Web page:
By Daniel Markofsky
Let’s say a landlord has a commercial warehouse building divided into four spaces and leases each to a different marijuana grower. One Tenant does not pay rent because Tenant feels Landlord is not performing its responsibilities. In response landlord changes the locks, locking tenant out. Enough days go with the plants locked inside unattended so they are assumed dead. Tenant now really does not want to pay rent, but would like to recover its equipment, such as the expensive grow lighting, and damages from Landlord.
What’s the tenant to do?
This scenario really took place, not too many years ago, in a rural part of Colorado. This commercial landlord must have been the only one in the State of Colorado unaware of the need to use legal process to recover possession from a tenant of leased real property. (Tip to Landlords: consult legal counsel before attempting self-help repossession.)
Tenant finally consulted its legal counsel. Legal counsel for the Tenant concluded that the marijuana at issue, classified as medicinal, had likely lost its medicinal status when a third party – the Landlord – took possession. As a result, even if the Tenant could prevail in a lawsuit against the Landlord, it could not regain possession of the plants.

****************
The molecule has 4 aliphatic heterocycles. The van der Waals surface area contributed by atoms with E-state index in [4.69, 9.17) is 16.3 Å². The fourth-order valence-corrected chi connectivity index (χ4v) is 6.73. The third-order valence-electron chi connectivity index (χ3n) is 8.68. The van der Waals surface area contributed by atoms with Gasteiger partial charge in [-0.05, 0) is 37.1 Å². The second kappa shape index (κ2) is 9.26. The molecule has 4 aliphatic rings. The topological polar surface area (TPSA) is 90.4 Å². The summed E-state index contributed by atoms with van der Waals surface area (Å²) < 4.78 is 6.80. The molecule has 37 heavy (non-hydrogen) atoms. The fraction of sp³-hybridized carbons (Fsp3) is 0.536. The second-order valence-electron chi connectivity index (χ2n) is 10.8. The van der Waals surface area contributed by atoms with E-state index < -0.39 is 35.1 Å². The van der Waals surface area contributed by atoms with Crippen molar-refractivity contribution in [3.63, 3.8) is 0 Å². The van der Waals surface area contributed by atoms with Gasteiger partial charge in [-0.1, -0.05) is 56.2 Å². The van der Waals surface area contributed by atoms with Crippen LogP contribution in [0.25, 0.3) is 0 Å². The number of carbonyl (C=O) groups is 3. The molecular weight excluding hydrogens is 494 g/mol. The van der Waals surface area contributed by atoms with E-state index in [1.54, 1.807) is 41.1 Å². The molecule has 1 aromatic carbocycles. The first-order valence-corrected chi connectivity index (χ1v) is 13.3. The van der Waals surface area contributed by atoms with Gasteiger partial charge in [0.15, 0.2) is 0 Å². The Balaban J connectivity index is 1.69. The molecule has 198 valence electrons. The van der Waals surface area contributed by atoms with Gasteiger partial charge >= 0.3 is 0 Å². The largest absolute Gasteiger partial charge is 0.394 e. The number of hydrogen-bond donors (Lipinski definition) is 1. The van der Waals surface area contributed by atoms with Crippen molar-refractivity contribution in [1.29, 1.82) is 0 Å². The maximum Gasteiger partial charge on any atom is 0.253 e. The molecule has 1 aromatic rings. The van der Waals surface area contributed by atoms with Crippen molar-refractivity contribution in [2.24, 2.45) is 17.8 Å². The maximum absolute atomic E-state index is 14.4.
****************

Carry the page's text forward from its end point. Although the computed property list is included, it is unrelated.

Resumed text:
Landlord was not a licensed marijuana grower and lacked lawful authority to possess the plants.
Further, with possession having transferred to the Landlord and losing its medicinal status, the Tenant could not simply repossess the marijuana.
The Marijuana Enforcement Division (“MED”) of the Colorado Department of Revenue was consulted. MED agreed that the marijuana was no longer legal under Colorado law.
Tenant filed suit against the Landlord under the Forcible Entry and Detainer (“FED”) laws. Tenant sought temporary possession sufficient for it to get in and remove its valuable personal property. Landlord’s counsel failed to appear at the FED hearing and the Court granted the relief sought.
Several days later the local Sheriff, MED personnel in hazardous materials suits, and the Tenant representative converged at the property. Access was forcibly obtained at direction of the Sheriff and MED haz-mat crews – concerned with both legality and moldiness of the abandoned plants – confiscated the plants and designated them for destruction. Tenant then went in and removed the personal property it desired.
As complicated as this story sounds here, its presented with the clarity of hindsight. At the time each step of the process broke new ground. Creativity and collaboration were required at each step and the outcomes completely unknown. Marijuana counsel employed a multi-disciplinary approach to solve the problems.
For more information on this topic or any other marijuana law questions, contact our Colorado business law attorneys at Feldmann Nagel Cantafio Margulis Gonnell PLLC at 1-(888) 458-0991.